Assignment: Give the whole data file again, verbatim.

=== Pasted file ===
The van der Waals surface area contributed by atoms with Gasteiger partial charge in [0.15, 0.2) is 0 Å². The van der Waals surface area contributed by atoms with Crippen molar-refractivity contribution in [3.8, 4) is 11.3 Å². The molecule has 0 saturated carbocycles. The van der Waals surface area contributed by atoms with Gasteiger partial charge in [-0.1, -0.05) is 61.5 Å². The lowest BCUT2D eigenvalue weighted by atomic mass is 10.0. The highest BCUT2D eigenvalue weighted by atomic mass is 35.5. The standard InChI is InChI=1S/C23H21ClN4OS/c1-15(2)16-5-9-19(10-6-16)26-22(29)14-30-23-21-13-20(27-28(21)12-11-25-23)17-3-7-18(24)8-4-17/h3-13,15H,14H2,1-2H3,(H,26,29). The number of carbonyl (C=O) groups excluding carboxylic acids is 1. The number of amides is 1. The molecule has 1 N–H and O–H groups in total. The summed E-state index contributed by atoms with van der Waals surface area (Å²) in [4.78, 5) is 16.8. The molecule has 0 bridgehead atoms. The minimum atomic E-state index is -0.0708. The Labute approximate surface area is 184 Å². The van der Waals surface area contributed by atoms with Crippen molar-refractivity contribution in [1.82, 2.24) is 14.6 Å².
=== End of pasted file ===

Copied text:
The van der Waals surface area contributed by atoms with Gasteiger partial charge in [0.15, 0.2) is 0 Å². The van der Waals surface area contributed by atoms with Crippen molar-refractivity contribution in [3.8, 4) is 11.3 Å². The molecule has 0 saturated carbocycles. The van der Waals surface area contributed by atoms with Gasteiger partial charge in [-0.1, -0.05) is 61.5 Å². The lowest BCUT2D eigenvalue weighted by atomic mass is 10.0. The highest BCUT2D eigenvalue weighted by atomic mass is 35.5. The standard InChI is InChI=1S/C23H21ClN4OS/c1-15(2)16-5-9-19(10-6-16)26-22(29)14-30-23-21-13-20(27-28(21)12-11-25-23)17-3-7-18(24)8-4-17/h3-13,15H,14H2,1-2H3,(H,26,29). The number of carbonyl (C=O) groups excluding carboxylic acids is 1. The number of amides is 1. The molecule has 1 N–H and O–H groups in total. The summed E-state index contributed by atoms with van der Waals surface area (Å²) in [4.78, 5) is 16.8. The molecule has 0 bridgehead atoms. The minimum atomic E-state index is -0.0708. The Labute approximate surface area is 184 Å². The van der Waals surface area contributed by atoms with Crippen molar-refractivity contribution in [1.82, 2.24) is 14.6 Å².